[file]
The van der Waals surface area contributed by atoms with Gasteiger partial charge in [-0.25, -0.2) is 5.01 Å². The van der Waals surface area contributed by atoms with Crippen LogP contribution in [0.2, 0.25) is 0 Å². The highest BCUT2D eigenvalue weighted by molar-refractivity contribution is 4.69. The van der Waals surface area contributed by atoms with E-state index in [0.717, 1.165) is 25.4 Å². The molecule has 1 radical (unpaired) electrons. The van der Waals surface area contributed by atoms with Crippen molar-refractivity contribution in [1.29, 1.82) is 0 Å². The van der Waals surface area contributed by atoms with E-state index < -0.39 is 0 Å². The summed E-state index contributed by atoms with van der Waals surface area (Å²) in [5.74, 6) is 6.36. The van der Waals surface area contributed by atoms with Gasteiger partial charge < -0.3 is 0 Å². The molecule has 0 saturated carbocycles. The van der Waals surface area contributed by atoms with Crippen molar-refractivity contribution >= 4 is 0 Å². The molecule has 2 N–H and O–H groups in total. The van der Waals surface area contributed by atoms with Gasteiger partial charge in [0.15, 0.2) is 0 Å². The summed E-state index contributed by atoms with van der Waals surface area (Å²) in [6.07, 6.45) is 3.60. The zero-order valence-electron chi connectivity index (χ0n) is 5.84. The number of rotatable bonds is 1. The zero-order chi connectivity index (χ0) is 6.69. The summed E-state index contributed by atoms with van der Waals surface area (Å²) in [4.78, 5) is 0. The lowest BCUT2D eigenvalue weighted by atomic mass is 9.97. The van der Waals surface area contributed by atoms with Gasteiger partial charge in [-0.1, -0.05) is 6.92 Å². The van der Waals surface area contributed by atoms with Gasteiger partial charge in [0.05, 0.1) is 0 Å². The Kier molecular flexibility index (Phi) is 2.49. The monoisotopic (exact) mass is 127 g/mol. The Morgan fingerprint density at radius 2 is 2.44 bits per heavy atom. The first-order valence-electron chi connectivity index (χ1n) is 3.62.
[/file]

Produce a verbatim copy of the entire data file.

The van der Waals surface area contributed by atoms with Gasteiger partial charge in [-0.25, -0.2) is 5.01 Å². The van der Waals surface area contributed by atoms with Crippen LogP contribution in [0.2, 0.25) is 0 Å². The highest BCUT2D eigenvalue weighted by molar-refractivity contribution is 4.69. The van der Waals surface area contributed by atoms with E-state index in [0.717, 1.165) is 25.4 Å². The molecule has 1 radical (unpaired) electrons. The van der Waals surface area contributed by atoms with Crippen molar-refractivity contribution in [1.29, 1.82) is 0 Å². The van der Waals surface area contributed by atoms with E-state index < -0.39 is 0 Å². The summed E-state index contributed by atoms with van der Waals surface area (Å²) in [5.74, 6) is 6.36. The van der Waals surface area contributed by atoms with Gasteiger partial charge < -0.3 is 0 Å². The molecule has 0 saturated carbocycles. The van der Waals surface area contributed by atoms with Crippen molar-refractivity contribution >= 4 is 0 Å². The molecule has 2 N–H and O–H groups in total. The van der Waals surface area contributed by atoms with Gasteiger partial charge in [0.15, 0.2) is 0 Å². The summed E-state index contributed by atoms with van der Waals surface area (Å²) in [6.07, 6.45) is 3.60. The zero-order valence-electron chi connectivity index (χ0n) is 5.84. The number of rotatable bonds is 1. The zero-order chi connectivity index (χ0) is 6.69. The summed E-state index contributed by atoms with van der Waals surface area (Å²) in [4.78, 5) is 0. The lowest BCUT2D eigenvalue weighted by atomic mass is 9.97. The van der Waals surface area contributed by atoms with Gasteiger partial charge in [-0.1, -0.05) is 6.92 Å². The van der Waals surface area contributed by atoms with Gasteiger partial charge in [0.05, 0.1) is 0 Å². The Kier molecular flexibility index (Phi) is 2.49. The monoisotopic (exact) mass is 127 g/mol. The Morgan fingerprint density at radius 2 is 2.44 bits per heavy atom. The first-order valence-electron chi connectivity index (χ1n) is 3.62.